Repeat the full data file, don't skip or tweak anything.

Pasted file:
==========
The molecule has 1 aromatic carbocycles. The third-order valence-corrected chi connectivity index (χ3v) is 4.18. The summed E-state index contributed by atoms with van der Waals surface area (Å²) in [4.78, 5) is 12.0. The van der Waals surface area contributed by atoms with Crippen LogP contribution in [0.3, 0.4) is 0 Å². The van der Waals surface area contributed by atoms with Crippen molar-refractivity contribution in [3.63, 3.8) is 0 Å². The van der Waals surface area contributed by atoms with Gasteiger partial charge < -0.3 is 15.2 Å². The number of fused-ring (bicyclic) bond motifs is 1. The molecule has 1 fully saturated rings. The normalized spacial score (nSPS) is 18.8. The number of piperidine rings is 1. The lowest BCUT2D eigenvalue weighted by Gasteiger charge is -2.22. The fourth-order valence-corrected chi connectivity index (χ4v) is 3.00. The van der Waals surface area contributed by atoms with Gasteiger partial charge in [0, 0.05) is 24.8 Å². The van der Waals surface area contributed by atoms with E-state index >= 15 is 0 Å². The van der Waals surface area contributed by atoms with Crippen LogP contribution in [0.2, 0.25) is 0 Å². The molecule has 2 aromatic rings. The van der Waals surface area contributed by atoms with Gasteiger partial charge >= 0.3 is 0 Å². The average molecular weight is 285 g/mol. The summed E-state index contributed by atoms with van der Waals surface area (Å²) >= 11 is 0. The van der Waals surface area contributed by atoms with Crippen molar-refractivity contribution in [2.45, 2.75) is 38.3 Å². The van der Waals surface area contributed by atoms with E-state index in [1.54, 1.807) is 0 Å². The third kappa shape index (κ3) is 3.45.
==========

The molecule has 1 aromatic carbocycles. The third-order valence-corrected chi connectivity index (χ3v) is 4.18. The summed E-state index contributed by atoms with van der Waals surface area (Å²) in [4.78, 5) is 12.0. The van der Waals surface area contributed by atoms with Crippen LogP contribution in [0.3, 0.4) is 0 Å². The van der Waals surface area contributed by atoms with Crippen molar-refractivity contribution in [3.63, 3.8) is 0 Å². The van der Waals surface area contributed by atoms with Gasteiger partial charge < -0.3 is 15.2 Å². The number of fused-ring (bicyclic) bond motifs is 1. The molecule has 1 fully saturated rings. The normalized spacial score (nSPS) is 18.8. The number of piperidine rings is 1. The lowest BCUT2D eigenvalue weighted by Gasteiger charge is -2.22. The fourth-order valence-corrected chi connectivity index (χ4v) is 3.00. The van der Waals surface area contributed by atoms with Gasteiger partial charge in [0, 0.05) is 24.8 Å². The van der Waals surface area contributed by atoms with E-state index >= 15 is 0 Å². The van der Waals surface area contributed by atoms with Crippen LogP contribution in [0.2, 0.25) is 0 Å². The molecule has 2 aromatic rings. The van der Waals surface area contributed by atoms with Gasteiger partial charge >= 0.3 is 0 Å². The average molecular weight is 285 g/mol. The summed E-state index contributed by atoms with van der Waals surface area (Å²) >= 11 is 0. The van der Waals surface area contributed by atoms with Crippen molar-refractivity contribution in [2.45, 2.75) is 38.3 Å². The van der Waals surface area contributed by atoms with E-state index in [1.54, 1.807) is 0 Å². The third kappa shape index (κ3) is 3.45.